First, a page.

We turned east, and the light wind came at us now from the one o'clock direction. The terrain here was flatter, so Grant settled into my slipstream and we kept a slow to moderate pace. We took a breather at Q and 160th, and he showed me his determination to continue:

Game Face
...so, continue we did.

Somewhere out here, maybe on 150th, or maybe not, we came across Connor. He told us that not only was Steve still in it, but was somewhere out ahead of us. It was resolved that we would try to meet him at the next checkpoint.

This was a long stretch, especially for Grant. He worked on drinking more plain water and on eating; he began to feel better, but was definitely not feeling himself.

The Struggle, Part 2
More farm machinery, more dusty motor vehicle traffic, and the shadows began to lengthen. Connor joined us on and off, and we counted down the miles to the second CP one cue at a time.

Just before sundown, we turned onto the rutted B road that would take us there. The erosion here ran perpendicular to the course of travel, so we had to cross the 6- inch deep, foot-wide rills with caution. Then we arrived.

B road coming into Checkpoint 2
(Photo by Ari)

(Update 11-2014 Grant and I rolling into CP2, photo courtesy of Jeremy Fry)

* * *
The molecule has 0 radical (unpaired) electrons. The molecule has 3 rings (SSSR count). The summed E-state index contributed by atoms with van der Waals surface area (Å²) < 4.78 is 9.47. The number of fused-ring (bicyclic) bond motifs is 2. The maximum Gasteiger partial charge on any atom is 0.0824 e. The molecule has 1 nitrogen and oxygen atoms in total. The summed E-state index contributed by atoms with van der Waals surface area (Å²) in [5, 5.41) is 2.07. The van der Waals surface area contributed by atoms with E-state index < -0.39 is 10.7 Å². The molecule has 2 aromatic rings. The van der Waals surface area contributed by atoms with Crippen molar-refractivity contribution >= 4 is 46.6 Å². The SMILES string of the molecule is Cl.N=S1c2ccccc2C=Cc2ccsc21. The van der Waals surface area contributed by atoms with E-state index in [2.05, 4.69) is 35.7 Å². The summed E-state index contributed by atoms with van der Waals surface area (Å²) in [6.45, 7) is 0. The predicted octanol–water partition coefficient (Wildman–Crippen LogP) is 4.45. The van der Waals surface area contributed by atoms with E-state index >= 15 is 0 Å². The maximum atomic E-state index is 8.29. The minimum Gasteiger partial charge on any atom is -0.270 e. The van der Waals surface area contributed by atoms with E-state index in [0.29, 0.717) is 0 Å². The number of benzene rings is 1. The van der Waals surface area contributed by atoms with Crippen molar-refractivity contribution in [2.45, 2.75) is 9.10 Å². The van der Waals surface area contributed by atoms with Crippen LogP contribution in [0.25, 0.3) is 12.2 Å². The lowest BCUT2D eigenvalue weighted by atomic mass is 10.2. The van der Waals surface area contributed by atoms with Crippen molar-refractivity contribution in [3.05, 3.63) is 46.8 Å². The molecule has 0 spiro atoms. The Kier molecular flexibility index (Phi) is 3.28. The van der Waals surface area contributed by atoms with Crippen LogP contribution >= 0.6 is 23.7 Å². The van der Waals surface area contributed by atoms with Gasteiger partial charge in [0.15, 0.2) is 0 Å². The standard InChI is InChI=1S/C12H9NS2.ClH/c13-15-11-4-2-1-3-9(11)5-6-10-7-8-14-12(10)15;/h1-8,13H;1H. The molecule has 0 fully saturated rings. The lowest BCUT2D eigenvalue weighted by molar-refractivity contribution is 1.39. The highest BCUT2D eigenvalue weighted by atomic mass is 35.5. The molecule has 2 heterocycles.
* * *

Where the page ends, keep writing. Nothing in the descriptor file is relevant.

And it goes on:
Steve was waiting for us at the checkpoint with news that there was a stabbing pain in his knee and that he was dropping from the race. He sat on a grass bank, next to the little cemetery, with a number of others waiting for their respective rides. The end of the line.

Connor was there too and I returned to him the sunglasses I had found out on the last B road. He and Steve offered us food, and we accepted. Grant lent Steve his phone to call Nate, since Steve's had no service. It turned out that the next convenience store was not two miles from here, but ten. Not great news.

Steve arranged to have Nate meet him in Grundy Center, four miles north by freshly-paved road, and we watched him roll away. Grant joked that it wouldn't take much convincing for him to drop out right there. In retrospect, I should not have brushed this comment off so hastily.

Update 5-28: Part the Third

Wednesday, May 08, 2013

Trans Iowa, Part the First

Even a fool may be wise after the event.
— Homer, the Iliad

The bike rolled to a stop on the gravel next to a pair of dark blue pole sheds standing blank and dumb but for the occasional pop of sheet metal expanding in the midday sun. Before I could stop it, vulgarity fell out of my mouth.


In spite of my current predicament, this was not a phone call I was looking forward to making. I wanted badly to finish. Even though I wasn't hungry, I rummaged in my bags for something to eat—mainly for comfort, I suspect, but nothing looked appealing. Hard to say whether I could have been able to swallow anything with a dry mouth, swollen tongue and no water.